Two California businesses — one a beloved national brand and the other an upstart in the state’s hottest sector — have teamed up for new product releases in two of the North Coast’s top industries: beer and cannabis.
Lagunitas Brewing Co. last week released its SuperCritical Ale, a hoppy beer that is brewed with terpenes, aromatic compounds of essential oils that are extracted from some plants, including cannabis and hops. The brew, available only in select California locations for a limited time, contains no THC, the chemical that triggers psychoactive effects.
Lagunitas, based in Petaluma, received the terpenes from Santa Rosa-based CannaCraft Inc., a cannabis-extract manufacturing facility that has made a name for itself in the newly legalized industry despite being raided by police last year.
In exchange, Lagunitas assisted CannaCraft in developing new vaping products for its AbsoluteXtracts line, which do contain THC. CannaCraft included terpenes that were derived from hops in the new products, with Lagunitas brewers providing guidance on obtaining a beer-like aroma for the high-inducing weed.
It should be available for sale in about five weeks, said Dennis Hunter, CannaCraft founder.
The collaboration is the latest example of businesses outside the cannabis sector exploring ways to take advantage of interest in marijuana, which becomes legal for recreational use Jan. 1.
According to estimates, California’s annual cannabis crop is worth $7 billion, making it the state’s most valuable agricultural crop.
A Santa Rosa symposium was held this month to explore opportunities for the wine industry to partner with cannabis producers. There, one brand — Legion of Bloom — introduced a sparkling wine infused with terpenes from a cannabis strain cultivated in the Russian River Valley. That product also did not contain THC.
Breweries and wineries have to walk a fine line, as cannabis is still illegal under federal law. Those businesses do not want to risk losing their federal license by selling marijuana on site or infusing a cannabis extract with THC in their product.
Still, the collaboration is a sign of businesses looking to capitalize on new interest in the cannabis industry, Hunter said: “I think it’s going to open the door for partnerships and more business looking to our industry as a legal industry.”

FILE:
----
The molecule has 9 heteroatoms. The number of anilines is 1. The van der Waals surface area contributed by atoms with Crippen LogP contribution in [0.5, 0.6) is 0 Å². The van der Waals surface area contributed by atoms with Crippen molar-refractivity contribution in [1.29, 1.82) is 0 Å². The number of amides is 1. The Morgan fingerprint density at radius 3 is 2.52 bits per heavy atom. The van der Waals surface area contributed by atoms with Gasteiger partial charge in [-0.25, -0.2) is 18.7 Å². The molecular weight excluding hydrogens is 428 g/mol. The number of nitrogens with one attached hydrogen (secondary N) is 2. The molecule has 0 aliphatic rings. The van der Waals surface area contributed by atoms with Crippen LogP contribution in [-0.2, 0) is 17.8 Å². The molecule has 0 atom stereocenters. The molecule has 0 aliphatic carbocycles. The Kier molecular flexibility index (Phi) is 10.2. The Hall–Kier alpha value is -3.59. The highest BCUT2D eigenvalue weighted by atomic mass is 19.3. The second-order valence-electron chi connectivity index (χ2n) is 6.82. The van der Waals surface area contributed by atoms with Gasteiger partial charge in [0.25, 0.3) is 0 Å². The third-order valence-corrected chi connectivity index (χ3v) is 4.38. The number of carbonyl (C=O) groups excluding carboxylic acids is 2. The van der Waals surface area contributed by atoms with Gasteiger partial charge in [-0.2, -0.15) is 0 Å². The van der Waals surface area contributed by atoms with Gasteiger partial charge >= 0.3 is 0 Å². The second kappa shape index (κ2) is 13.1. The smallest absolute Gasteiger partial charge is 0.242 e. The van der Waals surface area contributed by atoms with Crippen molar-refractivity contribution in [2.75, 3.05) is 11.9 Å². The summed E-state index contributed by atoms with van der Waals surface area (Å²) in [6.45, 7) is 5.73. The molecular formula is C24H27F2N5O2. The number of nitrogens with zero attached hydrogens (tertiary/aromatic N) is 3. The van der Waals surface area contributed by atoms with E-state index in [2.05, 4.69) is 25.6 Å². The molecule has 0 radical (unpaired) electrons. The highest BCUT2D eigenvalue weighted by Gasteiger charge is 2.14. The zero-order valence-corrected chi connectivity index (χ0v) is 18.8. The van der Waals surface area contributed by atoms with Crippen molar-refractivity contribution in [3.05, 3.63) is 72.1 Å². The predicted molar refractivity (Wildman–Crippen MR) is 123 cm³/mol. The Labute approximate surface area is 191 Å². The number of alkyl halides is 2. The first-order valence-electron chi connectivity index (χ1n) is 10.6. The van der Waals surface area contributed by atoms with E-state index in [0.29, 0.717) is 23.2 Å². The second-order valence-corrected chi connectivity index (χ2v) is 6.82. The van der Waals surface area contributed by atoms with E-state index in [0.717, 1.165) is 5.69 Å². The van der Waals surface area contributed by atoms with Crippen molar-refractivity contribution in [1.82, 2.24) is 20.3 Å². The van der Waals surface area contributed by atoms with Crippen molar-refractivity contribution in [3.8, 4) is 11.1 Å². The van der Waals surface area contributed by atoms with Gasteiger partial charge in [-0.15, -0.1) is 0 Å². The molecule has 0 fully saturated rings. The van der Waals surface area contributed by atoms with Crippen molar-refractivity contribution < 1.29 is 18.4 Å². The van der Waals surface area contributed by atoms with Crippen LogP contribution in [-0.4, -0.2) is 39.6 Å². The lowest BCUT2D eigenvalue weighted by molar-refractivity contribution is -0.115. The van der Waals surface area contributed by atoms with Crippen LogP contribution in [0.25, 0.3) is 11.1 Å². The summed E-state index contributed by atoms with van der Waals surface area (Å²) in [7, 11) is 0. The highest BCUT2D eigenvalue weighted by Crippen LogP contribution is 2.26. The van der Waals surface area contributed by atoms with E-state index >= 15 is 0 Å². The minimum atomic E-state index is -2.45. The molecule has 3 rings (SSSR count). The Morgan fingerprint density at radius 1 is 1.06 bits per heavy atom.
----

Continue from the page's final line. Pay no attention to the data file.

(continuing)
Lagunitas may have been a natural partner; it has had a stoner-friendly vibe since its founding in 1993. Its Undercover Investigation Shut-Down Ale commemorates a 2005 St. Patrick’s Day raid by state Alcohol Beverage Control agents to arrest employees smoking pot at the Petaluma plant.
Jeremy Marshall, the brewer for Lagunitas, said he valued working with CannaCraft, especially its high-tech labs that conduct the extraction process using pressurized carbon dioxide.
As beer drinkers want to explore the newest versions of hoppy India Pale Ales, Marshall said terpenes can play a valuable role in creating unique aromas and mouthfeels to a drink.
For SuperCritical, Marshall used terpenes from the Blue Dream and Girl Scout Cookie cannabis strains, which were combined with seven different hop strains. The beer registers 6.6% alcohol by volume, rather low for Lagunitas.
“I think it will be no different than other mainstays in my spice rack I can use,” Marshall said of terpenes.
Hunter said terpenes are an emerging cannabis category that is likely to grow in terms of marketplace acceptance. They could work especially well as an aroma and flavor enhancement for food, he said.
“A few years ago ... it was hardly talked about,” Hunter said of terpenes. “It’s the buzzword everywhere now.”
Swindell writes for the Santa Rosa Press Democrat/McClatchy.